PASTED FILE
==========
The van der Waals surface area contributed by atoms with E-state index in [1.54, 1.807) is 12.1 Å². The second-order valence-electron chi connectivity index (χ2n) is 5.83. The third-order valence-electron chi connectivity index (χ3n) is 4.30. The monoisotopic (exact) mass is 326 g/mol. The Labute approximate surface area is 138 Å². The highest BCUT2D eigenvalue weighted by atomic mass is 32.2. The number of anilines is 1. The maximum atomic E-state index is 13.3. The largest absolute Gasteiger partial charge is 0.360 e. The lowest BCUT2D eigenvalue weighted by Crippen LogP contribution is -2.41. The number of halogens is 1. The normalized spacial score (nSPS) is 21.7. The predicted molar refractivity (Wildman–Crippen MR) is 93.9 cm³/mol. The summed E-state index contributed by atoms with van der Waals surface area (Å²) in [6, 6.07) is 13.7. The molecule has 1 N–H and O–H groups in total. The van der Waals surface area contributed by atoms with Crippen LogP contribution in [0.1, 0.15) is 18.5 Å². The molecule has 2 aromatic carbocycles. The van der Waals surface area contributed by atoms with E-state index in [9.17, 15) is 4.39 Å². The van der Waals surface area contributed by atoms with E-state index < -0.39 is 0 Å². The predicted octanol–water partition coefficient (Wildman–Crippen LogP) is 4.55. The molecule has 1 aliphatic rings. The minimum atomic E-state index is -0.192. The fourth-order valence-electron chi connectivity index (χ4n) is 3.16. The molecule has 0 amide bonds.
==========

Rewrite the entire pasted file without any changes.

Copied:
The van der Waals surface area contributed by atoms with E-state index in [1.54, 1.807) is 12.1 Å². The second-order valence-electron chi connectivity index (χ2n) is 5.83. The third-order valence-electron chi connectivity index (χ3n) is 4.30. The monoisotopic (exact) mass is 326 g/mol. The Labute approximate surface area is 138 Å². The highest BCUT2D eigenvalue weighted by atomic mass is 32.2. The number of anilines is 1. The maximum atomic E-state index is 13.3. The largest absolute Gasteiger partial charge is 0.360 e. The lowest BCUT2D eigenvalue weighted by Crippen LogP contribution is -2.41. The number of halogens is 1. The normalized spacial score (nSPS) is 21.7. The predicted molar refractivity (Wildman–Crippen MR) is 93.9 cm³/mol. The summed E-state index contributed by atoms with van der Waals surface area (Å²) in [6, 6.07) is 13.7. The molecule has 1 N–H and O–H groups in total. The van der Waals surface area contributed by atoms with Crippen LogP contribution in [0.1, 0.15) is 18.5 Å². The molecule has 2 aromatic carbocycles. The van der Waals surface area contributed by atoms with E-state index in [9.17, 15) is 4.39 Å². The van der Waals surface area contributed by atoms with E-state index < -0.39 is 0 Å². The predicted octanol–water partition coefficient (Wildman–Crippen LogP) is 4.55. The molecule has 1 aliphatic rings. The minimum atomic E-state index is -0.192. The fourth-order valence-electron chi connectivity index (χ4n) is 3.16. The molecule has 0 amide bonds.